Directed by David Mackenzie and written by Taylor Sheridan, who previously gave us an excellent script in Sicario, Hell or High Water is about brothers Toby (Chris Pine) and Tanner (Ben Foster) who start robbing small-town banks in order to pay the mortgage on their late mother’s ranch and for Toby to make sure that his children are well provided for. Perusing them is soon-to-be-retired Texas Ranger Marcus Hamilton (Jeff Bridges).
There are only a handful of characters in Hell or High Water and they are all brought to life excellently. Chris Pine is definitely maturing as an actor (also evidenced by Star Trek Beyond) and he delivers a solid, confident, mature performance as Toby, “the smart brother”. Equally as good is Ben Foster (who I had completely forgotten was in 2007’s 3: 10 to Yuma – I immediately thought “Of course he was in that! He was awesome!); as the more unpredictable and dangerous Tanner, he is a charismatic screen presence and injects a certain zeal and panache to the proceedings. Both Pine and Foster have great chemistry together and as (utterly believable) brothers, they deliver heart and soul to the story.
Then of course there’s Jeff Bridges on fine mumbling form as perusing lawman Marcus Hamilton who’s neither hero nor villain; he is ideally cast as the close to retirement ranger and he is both humorous and dangerous. In addition, Gil Birmingham is wonderful as Bridges’ partner, the butt of Hamilton’s casually racist barbs. The relationship between these two characters is just as excellently developed as that of the two brothers and as such, there is great heart and soul there.
Oh, and Margaret Bowman threatens to steal the whole show from everyone as a “rattlesnake of a waitress” – DO NOT order the trout!
Taylor Sheridan once again delivers a particularly laudable script with well developed characters and thoughtful ideas. The overwhelming theme is that of poverty as a sickness as well as the banks making money while everyone else struggles to make ends meet; most of the characters seem to hate the banks, not minding at all if they’re robbed. The film also presents the idea that the world is inevitably changing, that this is indeed “no country for old men”. There is one scene where the rangers run into a group of men herding cattle, to which Jeff Bridges remarks “these boys are alone”; this certainly seems to particularly reinforce the idea that “the old west is dying” and scenes such as this give the film a certain melancholy, lamenting on a bygone age. There is also humour to be found throughout and it fits in perfectly.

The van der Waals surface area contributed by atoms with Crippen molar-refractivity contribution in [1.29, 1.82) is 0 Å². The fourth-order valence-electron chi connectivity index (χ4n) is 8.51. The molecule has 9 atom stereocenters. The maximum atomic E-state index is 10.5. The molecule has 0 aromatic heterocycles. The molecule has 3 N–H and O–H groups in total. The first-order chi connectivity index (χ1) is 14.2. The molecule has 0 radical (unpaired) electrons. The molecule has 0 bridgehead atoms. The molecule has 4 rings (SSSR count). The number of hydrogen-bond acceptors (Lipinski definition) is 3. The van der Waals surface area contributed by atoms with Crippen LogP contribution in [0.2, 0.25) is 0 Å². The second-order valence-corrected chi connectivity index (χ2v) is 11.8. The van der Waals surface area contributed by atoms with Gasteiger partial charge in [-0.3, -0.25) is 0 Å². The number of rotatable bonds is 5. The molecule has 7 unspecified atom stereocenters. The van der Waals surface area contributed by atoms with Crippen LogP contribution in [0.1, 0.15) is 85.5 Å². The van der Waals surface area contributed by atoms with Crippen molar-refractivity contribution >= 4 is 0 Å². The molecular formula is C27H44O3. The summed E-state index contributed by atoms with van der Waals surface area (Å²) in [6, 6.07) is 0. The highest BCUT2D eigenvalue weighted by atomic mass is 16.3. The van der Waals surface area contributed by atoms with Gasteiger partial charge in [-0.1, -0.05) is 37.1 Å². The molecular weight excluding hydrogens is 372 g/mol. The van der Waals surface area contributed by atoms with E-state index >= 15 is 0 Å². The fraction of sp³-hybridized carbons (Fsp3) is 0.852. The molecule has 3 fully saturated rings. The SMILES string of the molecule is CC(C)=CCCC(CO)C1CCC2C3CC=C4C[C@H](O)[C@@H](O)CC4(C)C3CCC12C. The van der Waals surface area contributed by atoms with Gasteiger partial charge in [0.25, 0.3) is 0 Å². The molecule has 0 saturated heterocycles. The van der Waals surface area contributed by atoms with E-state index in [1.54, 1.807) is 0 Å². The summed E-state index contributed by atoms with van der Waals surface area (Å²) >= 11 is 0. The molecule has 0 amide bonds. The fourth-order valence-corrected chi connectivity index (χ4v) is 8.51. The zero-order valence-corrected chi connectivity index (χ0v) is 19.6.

This is a definite “slow burner” of a film, yet it moves along smoothly and is never boring. Action scenes are used sparingly and only when necessary; much of the film focuses on character and story and this is very refreshing to see. Hell or High Water is also brilliantly shot (inevitably featuring beautiful scenes with characters staring longingly off into the sunset!) and Nick Cave and Warren Ellis’ score is a perfect accompaniment.
A thoughtful, meditative, well written film with excellent central performances.
★ ★ ★ ★